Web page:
The Tower Rule

Yesterday, we noticed that [\mathbb Q(\sqrt 2):\mathbb Q]=2. We can use a similar argument to deduce that [\mathbb Q(\sqrt[4] 2):\mathbb Q(\sqrt2)]=2. What does that tell us about [\mathbb Q(\sqrt[4] 2):\mathbb Q]? You may have guessed that [\mathbb Q(\sqrt[4] 2):\mathbb Q]=4. Now you’re either thinking that 4=2+2 or 4=2\cdot2. Those of you thinking that 4=2\cdot 2 are correct!

In general, if I have fields E, F, and G, with E\subseteq F\subseteq G, I can think of G as a vector space over the field F and F as a vector space over E. What’s more, I can think of G as a vector space over the field E. Then I can look at the dimensions, and get what I declare to be the coolest result in general field theory:

[G:E]=[G:F][F:E]

Remember, if you want, you can think about this as \dim_EG=\dim_FG\cdot\dim_EF, but the former way I think looks nicer.

Proof:

Let \{a_1,a_2,\dots,a_m\} be a basis for the vector space F over the field E. Let \{b_1,b_2,\dots,b_n\} be a basis for the vector space G over the field F. We want to find a basis for the vector space G over the field E, and we want it to have m\cdot n elements. There’s really only one logical choice, so let’s hope it works. We’ll show that \mathcal B=\{a_ib_j\mid 1\leq i\leq m,\ 1\leq j\leq n\} is a basis for G over the field E.

So take v\in G. We know there is a unique way to write it v=f_1b_1+f_2b_2+\cdots+f_nb_n where f_i\in F. But then each of these can be written uniquely as f_j=e_{1,j}a_1+e_{2,j}a_2+\cdots+e_{m,j}a_m. So we have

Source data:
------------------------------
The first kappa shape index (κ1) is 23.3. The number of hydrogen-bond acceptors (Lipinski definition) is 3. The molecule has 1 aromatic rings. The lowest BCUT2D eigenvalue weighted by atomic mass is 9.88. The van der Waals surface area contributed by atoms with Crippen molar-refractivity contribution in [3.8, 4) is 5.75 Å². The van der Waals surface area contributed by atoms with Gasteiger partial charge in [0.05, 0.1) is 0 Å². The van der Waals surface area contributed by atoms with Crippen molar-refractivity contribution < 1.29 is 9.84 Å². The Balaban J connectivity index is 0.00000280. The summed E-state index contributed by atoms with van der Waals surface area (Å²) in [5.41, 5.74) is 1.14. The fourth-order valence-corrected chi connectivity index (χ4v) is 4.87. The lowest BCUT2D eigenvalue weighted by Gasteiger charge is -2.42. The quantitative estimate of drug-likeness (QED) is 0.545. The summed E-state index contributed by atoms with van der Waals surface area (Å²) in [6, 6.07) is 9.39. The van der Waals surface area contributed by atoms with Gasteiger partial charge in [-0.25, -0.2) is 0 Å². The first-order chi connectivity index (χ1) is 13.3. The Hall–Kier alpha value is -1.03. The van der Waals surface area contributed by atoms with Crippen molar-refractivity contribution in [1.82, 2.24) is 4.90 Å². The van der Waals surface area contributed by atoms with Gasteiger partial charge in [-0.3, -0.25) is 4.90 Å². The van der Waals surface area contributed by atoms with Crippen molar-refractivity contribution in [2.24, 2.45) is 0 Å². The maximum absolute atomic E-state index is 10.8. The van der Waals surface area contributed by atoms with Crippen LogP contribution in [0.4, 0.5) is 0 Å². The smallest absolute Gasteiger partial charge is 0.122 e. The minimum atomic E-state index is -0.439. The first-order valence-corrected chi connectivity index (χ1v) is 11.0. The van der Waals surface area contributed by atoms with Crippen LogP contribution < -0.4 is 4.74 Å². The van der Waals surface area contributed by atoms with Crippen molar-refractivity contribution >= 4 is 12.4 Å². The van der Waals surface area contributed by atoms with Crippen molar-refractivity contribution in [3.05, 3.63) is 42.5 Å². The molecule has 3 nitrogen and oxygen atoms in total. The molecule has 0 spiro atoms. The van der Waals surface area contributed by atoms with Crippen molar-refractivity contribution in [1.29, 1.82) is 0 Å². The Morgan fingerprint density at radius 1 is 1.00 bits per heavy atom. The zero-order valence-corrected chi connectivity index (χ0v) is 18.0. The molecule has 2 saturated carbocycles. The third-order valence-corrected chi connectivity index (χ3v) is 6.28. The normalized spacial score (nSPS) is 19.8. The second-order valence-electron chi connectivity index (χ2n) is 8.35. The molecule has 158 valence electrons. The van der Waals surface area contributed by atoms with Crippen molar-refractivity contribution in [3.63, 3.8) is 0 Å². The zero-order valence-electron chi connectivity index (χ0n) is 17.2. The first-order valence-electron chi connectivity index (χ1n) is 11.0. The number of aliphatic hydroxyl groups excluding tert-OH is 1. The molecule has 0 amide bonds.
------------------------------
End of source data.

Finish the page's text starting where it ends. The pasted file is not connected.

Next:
v=\displaystyle\sum_{i=1}^m\sum_{j=1}^ne_{i,j}a_ib_j.

Nice! So \mathcal B spans G (with coefficients in the field E). Now lets check linear independence. Suppose

\displaystyle\sum_{i=1}^m\sum_{j=1}^n\lambda_{i,j}a_ib_j=0.

We can think of this once again as a vector space over the field F, and let f_j=\lambda_{1,j}a_1+\cdots+\lambda_{m,j}a_m \in F, giving us

\displaystyle\sum_{j=1}^n f_jb_j=0.

But \{b_1,\dots,b_n\} is a basis for the vector space G over the field f, and hence a linearly independent set, so it must be that for every j, 0=f_j=\lambda_{1,j}a_1+\cdots+\lambda_{m,j}a_m. Now we have \{a_1,\dots,a_n\} is a basis and hence linearly independent, so each of the \lambda_{i,j} must be zero, for any 1\le i\le m or 1\le j\le n. This is exactly what it means for \mathcal B to be linearly independent. WOOHOO!

\square

If you didn’t think that was cool, you have no business calling yourself a decent human being.

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One Response to The Tower Rule

  1. Pingback: Galois Theory « Andy Soffer

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